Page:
Don’t get me wrong: I am very grateful for the gains, especially McCaskill who seems right on, and Casey who is awful but better than Santorum. And I am glad Rumsfeld is off to do his harm somewhere else. But this Congress needs to address the deficit, find a way out of the quagmire and reboot international diplomacy. This is not going to be a picnic. This is umpty-tum years of difficult, dangerous and thankless work, that if it succeeds, will take us to… where Clinton left us in 2001.

Sigh. Anyway, I’m kind of beating myself up because I made a bad mistake last week. I don’t usually second-guess my choices as a mother, but that’s because those choices matter to me more than anything else, and so I usually get them right, or right enough.

But Friday’s call – to take Julia to the ER instead of the pediatrician – was the wrong one, and it was Julia who suffered for it. The doctor prescribed stinging eyedrops every three hours while she was awake. It was horrible – Jeremy and I both holding her down and squeezing open her sore eyes to drop liquid in them that made them burn. The pediatrician, when I finally got through on Monday, gave us a soothing ointment instead, that we apply while she is sleeping.

Her eyes are better and she’s perfectly blickety now. But after we did the eyedrops on Monday morning, she stood on my lap and leaned her whole weight against my shoulder, taking shuddering breaths; and I can still feel her little body trembling in my arms.

there and back again

A day in LA for work. Things it is not interesting to observe about LA: there are freeways, there is smog, it is hot. These things have been said. You might as well say “Shut up, Ann Coulter.” Things it may or may not be interesting to observe about LA: the palm trees float like jauntily upturned mops; the planes hem-stitch the evening. A final observation: spending a day in another city leaves me as drained as a nosebleed.

a few ozecdotes

Jeremy: I downloaded this ancient Persian font – you know, sticks pressed in clay tablets. Cuneiform?

Jamey: Cool!

Rachel: I love a man in cuneiform.

our terrible awful no-good very bad day

I had hoped to leave for Oz at about noon, but Julia woke up with conjunctivitis. I tossed up whether to call her pediatrician or take her to St Luke’s. My good experience on Thursday tipped the scales in favour of St Luke’s, and…

…it took three hours to get the prescription. And another three hours to work through five pharmacies to find one that had the right eye drops in stock. We left just in time to catch the commuter traffic. That stopped. And started. From Sausalito. To Santa. Fucking. Rosa.

It’s seventy miles to Cloverdale. It took us three hours. My God, how I wanted to be somewhere else.

The blessed wonderful kids slept from about five to about seven-thirty, and we reached the Oz turnoff at about eight. After being on the verge of tears all day, I actually cried with happiness as we came down to the farm.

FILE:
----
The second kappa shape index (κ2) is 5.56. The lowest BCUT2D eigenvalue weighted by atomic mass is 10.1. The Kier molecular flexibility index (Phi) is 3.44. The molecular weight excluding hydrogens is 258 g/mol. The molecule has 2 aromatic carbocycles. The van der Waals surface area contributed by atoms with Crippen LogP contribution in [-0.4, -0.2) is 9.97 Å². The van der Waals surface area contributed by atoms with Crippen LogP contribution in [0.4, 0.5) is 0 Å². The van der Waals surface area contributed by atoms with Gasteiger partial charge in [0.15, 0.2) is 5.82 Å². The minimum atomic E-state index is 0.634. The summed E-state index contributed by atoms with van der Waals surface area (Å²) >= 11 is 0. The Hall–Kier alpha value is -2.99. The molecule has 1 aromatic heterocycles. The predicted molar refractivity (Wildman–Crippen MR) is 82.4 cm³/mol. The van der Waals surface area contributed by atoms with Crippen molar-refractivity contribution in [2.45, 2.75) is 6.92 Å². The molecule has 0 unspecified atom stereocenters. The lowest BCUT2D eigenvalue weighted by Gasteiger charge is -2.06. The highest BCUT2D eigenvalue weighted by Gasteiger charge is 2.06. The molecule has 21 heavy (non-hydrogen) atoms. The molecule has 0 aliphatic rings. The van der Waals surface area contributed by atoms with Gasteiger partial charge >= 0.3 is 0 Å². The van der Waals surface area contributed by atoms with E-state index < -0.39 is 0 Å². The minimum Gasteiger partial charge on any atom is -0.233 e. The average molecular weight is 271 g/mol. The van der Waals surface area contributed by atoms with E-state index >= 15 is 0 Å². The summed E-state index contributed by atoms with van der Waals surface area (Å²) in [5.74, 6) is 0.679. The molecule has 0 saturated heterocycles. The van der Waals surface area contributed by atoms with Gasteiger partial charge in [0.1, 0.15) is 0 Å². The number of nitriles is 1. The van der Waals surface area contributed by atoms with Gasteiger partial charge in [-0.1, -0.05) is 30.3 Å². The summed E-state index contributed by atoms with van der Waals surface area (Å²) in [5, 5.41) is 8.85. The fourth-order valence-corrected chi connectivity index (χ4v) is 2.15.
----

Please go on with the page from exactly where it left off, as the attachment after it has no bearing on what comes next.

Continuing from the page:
After that of course, everything was magical.

stupid cat

Bebe has literally bitten the hand that feeds her. Last night she was perched on my hip in bed, and I needed to turn over to drain the snot from one nostril to another. (What?) So I tipped her gently from her perch and onto the soft blankets. This enraged her. She brooded darkly upon her sense of wrong, then darted in and savaged the soft underbelly of my left arm.

So far, so perfectly normal domestic scene in this house of the cantankerous cat. This morning, though, there was a hard red coin-shape around one of the toothmarks. I traced its outline at 9am, and a much larger outline – a biscuit-shape, perhaps – again at 3pm, which is when I left work to go to the ER.

I shouldn’t say this in a public forum, but St Luke’s, the local hospital where Julia was born, offers what is by US standards superb emergency care. Today I arrived at 4pm, where the admitting nurses were very sympathetic and called me “sweetheart”. My sexy boy doctor was seeing me by 4.40pm.

“You’ve done this before,” he said when he saw my outlines around the infection.

“Last time I got a cat bite I spent three nights in hospital,” I confessed.

“What, do you torture them?”

“No, but I’m going to start.”

I have ten days’ worth of broad-spectrum antibiotic horse pills, but that’s the least of it; they gave me a shot in the backside as well. As the needle was going in, the nurse said (sympathetically): “A lot of people find that this hurts. There’s no lidocaine in it.”

I gasped and though more-than-several tears came to my eyes, I bravely did not cry. I am limping, though. You would be too if you’d been skewered with caustic chemicals right next to your sciatic nerve.

Of course I get no sympathy from anyone, because all my friends are afraid of Bebe and think I should probably have her killed. I have to admit, this episode does show her to be a very, very stupid cat.


That’s National Do Nothing Month. I’ll try to get some stuff done, but based on my performance so far this year? Things are gonna be late, deadlines missed, chocolate eaten, windows stared out of. Thanks for your attention to this matter.